Ryan Daisy

Veteran Mansfield hockey referee Ryan Daisy, left, has been promoted to work as a linesman in the National Hockey League next season, realizing his lifelong dream to reach the top of his profession.

MANSFIELD - The odometer on Ryan Daisy’s 2007 Ford clicked over to 200,000 a few weeks ago when he had just crossed the border into Massachusetts, heading home to Mansfield.

Ask Daisy for a roster of restaurants that serve a home-cooked meal or establishments with late-night hours and he can rattle off more than a handful. Twenty-four hour gas stations, cold arenas and screaming fans, the differing styles of play between the USHL, the ECHL and the AHL — Daisy has an answer for them all.

“It’s been a long six years of pounding pavement, a lot of roads, a lot of miles,” said Daisy, who is newly minted as an NHL linesman for the upcoming 2016-17 season.

“It’s every kid’s dream to one day play in the NHL. I knew in my teenage years that dream was not going to come true.”

Now, it is Daisy who is wearing the striped shirt — in the NHL, no less.

The 28-year-old Daisy was one of four officials appointed to assignments at NHL arenas next season. Last season, the NHL saw the retirements of referees Rob Martell, Greg Kimmerly and Dennis LaRue, along with linesmen Mike Cvik, Brad Lazarowich and Andy McElman.

Daisy is a product of the USA Hockey Officiating Development Program.

As a senior at Catholic Memorial High School, Daisy decided to take his passion for the game onto the ice as a man in stripes.

“It was a great opportunity to get some extra ice time while earning some spending money for gas in the car,” he said.

Daisy studied the official’s rulebook and received his official crest after his Qualters Middle School coach Ken Tucker suggested he give refereeing a whirl. Daisy then began working under the umbrella of Gene Binda, the supervisor of officials.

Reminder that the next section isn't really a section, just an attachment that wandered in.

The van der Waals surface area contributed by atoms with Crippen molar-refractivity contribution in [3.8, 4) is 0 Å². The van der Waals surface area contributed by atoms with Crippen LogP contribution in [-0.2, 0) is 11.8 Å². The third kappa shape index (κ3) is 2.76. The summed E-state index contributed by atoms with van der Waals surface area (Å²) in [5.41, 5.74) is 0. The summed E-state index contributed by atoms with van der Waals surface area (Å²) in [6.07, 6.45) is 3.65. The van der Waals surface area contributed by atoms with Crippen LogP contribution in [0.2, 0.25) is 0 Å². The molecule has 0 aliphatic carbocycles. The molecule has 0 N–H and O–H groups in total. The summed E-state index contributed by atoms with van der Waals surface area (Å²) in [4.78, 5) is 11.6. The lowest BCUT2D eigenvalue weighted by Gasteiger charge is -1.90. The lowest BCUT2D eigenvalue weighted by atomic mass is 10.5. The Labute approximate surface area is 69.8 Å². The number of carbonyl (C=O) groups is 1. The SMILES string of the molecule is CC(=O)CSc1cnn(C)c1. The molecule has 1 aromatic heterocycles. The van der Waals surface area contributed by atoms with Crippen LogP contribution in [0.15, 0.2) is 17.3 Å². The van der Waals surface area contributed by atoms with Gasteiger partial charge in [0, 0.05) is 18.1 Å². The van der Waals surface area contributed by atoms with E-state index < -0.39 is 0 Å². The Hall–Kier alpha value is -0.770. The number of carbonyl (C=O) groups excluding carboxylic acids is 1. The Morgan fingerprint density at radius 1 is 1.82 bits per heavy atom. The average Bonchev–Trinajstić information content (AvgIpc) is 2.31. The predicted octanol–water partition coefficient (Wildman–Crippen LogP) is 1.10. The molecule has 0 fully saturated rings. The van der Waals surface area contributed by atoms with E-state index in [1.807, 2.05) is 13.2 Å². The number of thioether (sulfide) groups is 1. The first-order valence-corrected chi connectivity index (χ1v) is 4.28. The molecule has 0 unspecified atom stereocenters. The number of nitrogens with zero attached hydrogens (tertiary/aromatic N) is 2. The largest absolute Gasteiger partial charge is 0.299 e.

Daisy began officiating at squirt, bantam and select games at the Foxboro Sports Center and every rink with a Zamboni in the Commonwealth in Saturdays and Sundays, often three or four games a day.

After having half a season under his belt, Daisy was assigned some higher-level select games to put him to the test. Later that week, he received a phone call from Gene Binda.

“Kid, you’re going to skate in the National Hockey League one day,” said Binda.

Those were the only words that the 6-foot-5 Daisy remembers about the phone call and it has been his dream ever since.

“I had size, I was athletic, I came from a hockey background and I could skate,” said Daisy. “For me, it was wanting to stay on the ice, to stay a part of the game.

“I wanted, for the love of the game, to stay part of it.”

Daisy attended college at Sacred Heart University in Fairfield, Conn., as he continued to skate at rinks around the Nutmeg State and southern New England working as a referee at games of every youth level, including Connecticut high school games. Along the way, Daisy received positive reinforcement from other officials and his high grades from the governing board.

When Daisy appeared at a Connecticut rink during his junior year to take his off-and-on ice testing, he arrived wearing his CM jacket.

“I walk in and there’s this guy wearing a BC High jacket taking the test too.”

That day, Daisy’s friendship was kindled with Kevin Curtis of Canton, who was attending Fairfield University at the time.

Prior to his senior year at Sacred Heart, AJHL supervisor of officials Chris Allman had invited him to a seminar and camp in Cromwell, Conn.

“I had an excellent meeting with Chris and he said that he wanted me to be a linesman in his league,” said Daisy. “My senior year, I had very limited time with my college friends on the weekends because I was traveling all the time.”

His parents, Bill and Denise, were almost flabbergasted when he suggested that furthering his finance degree from Sacred Heart University with a professional position might be put on hold so that he continue to skate and be around the hockey rink.

“We sat down and listened to Ryan and what his passion and dreams were going forward and they definitely weren’t the same as ours,” recalled his mom, Denise.

Daisy is one of four siblings, along with sisters Kristen and Kathryn and younger brother Patrick.

“Ryan wanted to pursue his dream as a linesman, that was his goal,” said Denise. “As a parent, you just don’t say, ‘Sure, run off after four years of college. Do what you want, we’ll support you.‘ Are you kidding me?. How are you going to live? The grueling driving state to state, the pay. Most of all, what are his chances of reaching the NH?, I said to myself.”